Well My only problem is how We deal with the villagers. That guy that was covering for the dead turd, should have been shot. and then tell them that we dont tolerate dissrespect. They dont have the western mindset. We cannot treat them like we treat ourselves. It sounds calloused but they would respect us more if we treated them the way they treat each other. Untill we get that idea, we should just pack it up n come home. Either go big or go HOME.

  • Tim says:

    Your forgot to mention the book: Simo Hayha – Finland’s leading sniper of the 1939-40 Winter War.
    He is the legendary Finnish sniper who killed 542 Soviet troops using a relatively primitive Russian made Mosin-Nagant Model 28 rifle with no scope.

  • Civy says:

    A good piece of story telling, but I’d give the shooters a FAIL. You have hours to set up a shot and bounce it off a rock? The Barrett jams? Those would be 2 dead snipers if they were facing any kind of talent. Hopefully they learned from those mistakes, or they’re going to have short careers.

  • Soccer says:

    The Taliban deny this happened, and they say that they killed 8 US soldiers in “massive guerilla sniping attacks” and also wounded 15 other US soldiers. They also said that “1 mujahid was slightly injured in the gun battle”.
    They also said they destroyed the sniping outpost (hide) with grenades after the Americans retreated after the attack.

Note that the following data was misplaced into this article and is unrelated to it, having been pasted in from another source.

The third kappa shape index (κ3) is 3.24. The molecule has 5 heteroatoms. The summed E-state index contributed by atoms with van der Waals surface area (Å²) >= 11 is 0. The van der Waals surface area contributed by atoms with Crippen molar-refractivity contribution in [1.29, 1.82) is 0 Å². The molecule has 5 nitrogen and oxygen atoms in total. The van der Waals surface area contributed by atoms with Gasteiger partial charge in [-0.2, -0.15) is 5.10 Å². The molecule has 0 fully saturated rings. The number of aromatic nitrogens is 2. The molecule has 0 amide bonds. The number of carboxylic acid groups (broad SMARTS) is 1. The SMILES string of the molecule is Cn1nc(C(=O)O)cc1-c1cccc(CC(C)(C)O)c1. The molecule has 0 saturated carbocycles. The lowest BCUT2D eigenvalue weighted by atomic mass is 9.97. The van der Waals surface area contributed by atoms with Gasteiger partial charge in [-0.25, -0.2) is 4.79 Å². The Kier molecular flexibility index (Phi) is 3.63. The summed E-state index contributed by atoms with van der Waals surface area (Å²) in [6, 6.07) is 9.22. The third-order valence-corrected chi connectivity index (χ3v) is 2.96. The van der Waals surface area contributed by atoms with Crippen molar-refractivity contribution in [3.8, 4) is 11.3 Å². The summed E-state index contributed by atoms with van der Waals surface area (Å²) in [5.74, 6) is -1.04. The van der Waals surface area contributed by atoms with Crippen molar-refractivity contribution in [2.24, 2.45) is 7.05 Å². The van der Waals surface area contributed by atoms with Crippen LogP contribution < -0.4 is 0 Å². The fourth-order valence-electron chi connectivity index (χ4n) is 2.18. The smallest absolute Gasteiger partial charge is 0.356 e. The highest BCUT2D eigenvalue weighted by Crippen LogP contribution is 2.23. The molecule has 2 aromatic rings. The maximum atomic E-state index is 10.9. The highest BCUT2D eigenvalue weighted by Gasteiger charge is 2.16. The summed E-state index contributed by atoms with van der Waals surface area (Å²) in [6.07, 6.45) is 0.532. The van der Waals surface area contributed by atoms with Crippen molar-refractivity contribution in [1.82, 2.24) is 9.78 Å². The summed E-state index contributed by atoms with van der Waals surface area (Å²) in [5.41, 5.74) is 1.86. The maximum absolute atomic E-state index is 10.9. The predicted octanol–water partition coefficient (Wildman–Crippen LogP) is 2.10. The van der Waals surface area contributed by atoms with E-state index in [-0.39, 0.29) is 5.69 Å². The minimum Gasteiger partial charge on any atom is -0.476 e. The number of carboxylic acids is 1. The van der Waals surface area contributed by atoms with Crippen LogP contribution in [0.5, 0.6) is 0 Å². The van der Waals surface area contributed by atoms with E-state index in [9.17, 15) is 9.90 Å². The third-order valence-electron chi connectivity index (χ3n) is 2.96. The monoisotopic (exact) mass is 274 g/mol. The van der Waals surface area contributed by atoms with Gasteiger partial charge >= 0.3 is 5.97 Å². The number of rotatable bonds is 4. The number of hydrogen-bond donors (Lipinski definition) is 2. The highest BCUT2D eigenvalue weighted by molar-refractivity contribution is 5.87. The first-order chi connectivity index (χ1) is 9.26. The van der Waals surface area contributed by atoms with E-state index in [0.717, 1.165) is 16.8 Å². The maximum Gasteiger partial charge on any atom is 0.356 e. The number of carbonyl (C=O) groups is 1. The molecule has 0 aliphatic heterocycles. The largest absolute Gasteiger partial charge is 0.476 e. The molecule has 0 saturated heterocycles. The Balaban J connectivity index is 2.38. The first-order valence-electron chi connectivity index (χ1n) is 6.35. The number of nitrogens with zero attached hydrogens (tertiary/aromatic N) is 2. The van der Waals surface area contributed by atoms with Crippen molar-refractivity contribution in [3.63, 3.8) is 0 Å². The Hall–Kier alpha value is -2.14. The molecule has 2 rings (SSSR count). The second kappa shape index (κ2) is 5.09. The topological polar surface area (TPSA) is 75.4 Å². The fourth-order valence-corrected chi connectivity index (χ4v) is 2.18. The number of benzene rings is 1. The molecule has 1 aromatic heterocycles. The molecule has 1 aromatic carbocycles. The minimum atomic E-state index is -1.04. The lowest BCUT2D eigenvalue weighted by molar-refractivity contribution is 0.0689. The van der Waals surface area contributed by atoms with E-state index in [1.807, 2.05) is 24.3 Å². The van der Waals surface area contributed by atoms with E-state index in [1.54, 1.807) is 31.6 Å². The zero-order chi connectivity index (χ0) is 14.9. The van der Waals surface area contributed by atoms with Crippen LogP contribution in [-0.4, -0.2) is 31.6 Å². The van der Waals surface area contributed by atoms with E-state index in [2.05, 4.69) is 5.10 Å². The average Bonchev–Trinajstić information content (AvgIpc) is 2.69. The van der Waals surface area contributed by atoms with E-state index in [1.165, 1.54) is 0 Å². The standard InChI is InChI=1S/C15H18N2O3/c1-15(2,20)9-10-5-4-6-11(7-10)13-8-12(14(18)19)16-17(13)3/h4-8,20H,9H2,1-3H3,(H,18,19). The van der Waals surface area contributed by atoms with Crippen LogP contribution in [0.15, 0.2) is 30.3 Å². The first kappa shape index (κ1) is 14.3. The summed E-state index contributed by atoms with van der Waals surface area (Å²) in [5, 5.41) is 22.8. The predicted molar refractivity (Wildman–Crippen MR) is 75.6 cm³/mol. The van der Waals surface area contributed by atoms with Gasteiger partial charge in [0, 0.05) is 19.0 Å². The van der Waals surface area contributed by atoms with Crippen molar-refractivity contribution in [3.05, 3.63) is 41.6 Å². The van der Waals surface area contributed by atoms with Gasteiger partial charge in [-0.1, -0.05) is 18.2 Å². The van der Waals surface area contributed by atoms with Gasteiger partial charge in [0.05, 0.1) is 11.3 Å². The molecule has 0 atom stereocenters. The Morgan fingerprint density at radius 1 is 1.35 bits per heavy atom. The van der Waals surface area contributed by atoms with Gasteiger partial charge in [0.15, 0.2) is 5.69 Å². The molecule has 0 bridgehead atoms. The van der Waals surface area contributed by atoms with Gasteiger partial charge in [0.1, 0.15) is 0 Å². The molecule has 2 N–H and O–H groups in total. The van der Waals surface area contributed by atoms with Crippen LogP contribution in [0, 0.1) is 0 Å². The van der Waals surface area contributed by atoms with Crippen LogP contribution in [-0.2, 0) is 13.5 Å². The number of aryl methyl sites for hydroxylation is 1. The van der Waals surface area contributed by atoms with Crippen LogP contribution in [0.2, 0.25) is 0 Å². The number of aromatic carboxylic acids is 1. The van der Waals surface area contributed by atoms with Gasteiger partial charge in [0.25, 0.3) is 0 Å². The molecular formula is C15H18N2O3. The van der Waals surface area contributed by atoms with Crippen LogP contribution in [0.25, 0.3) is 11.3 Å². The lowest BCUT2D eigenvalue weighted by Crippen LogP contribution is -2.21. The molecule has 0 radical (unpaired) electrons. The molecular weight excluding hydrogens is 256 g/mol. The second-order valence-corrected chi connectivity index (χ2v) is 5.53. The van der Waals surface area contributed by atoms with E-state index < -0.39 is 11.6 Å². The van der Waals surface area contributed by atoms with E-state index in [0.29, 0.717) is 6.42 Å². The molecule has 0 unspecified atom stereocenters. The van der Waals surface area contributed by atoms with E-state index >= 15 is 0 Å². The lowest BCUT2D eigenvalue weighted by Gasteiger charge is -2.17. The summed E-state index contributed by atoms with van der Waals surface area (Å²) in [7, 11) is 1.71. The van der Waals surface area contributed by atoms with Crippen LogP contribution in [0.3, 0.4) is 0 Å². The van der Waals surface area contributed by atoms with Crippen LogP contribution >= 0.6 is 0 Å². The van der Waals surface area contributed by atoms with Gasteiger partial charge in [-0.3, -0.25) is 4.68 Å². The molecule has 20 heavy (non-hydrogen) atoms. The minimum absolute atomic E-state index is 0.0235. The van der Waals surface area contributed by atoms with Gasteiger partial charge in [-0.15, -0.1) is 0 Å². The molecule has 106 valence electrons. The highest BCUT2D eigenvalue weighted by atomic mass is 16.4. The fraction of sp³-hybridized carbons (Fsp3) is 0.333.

I read this on AMEF forum. Edit this part out from the post if you don’t want me mentioning the forum by name.

  • Eddie D. says:

    Great work, keep it up.

  • Dr. S. Anderson says:

    As the sister of Specialist Taylor, is an honor to have him serve and to do so with such passion. We are proud of you brother! Thanks to all of you who show your support for him and all the troops. May God protect you during the rest of your tour.

  • eastcoastseeker says:

    Bill, much respect for all that you have done over the years reporting this long War.
    To those at the tip of the spear; You honor us with your service
    your blood and your dedication to this just war. We can never repay the debt that is owed to you and your families for your sacrifice.
    The Greatest Generation ? They’re on their 3rd, 4th. or 5th tour
    of the long war.
    Never forgive, never forget, never give up until the day you die.
    Semper Fi

  • bth says:

    could you describe further and perhaps photograph a cowbell IED? I haven’t heard that phrase before and am wondering what it is

  • gitmo-joe says: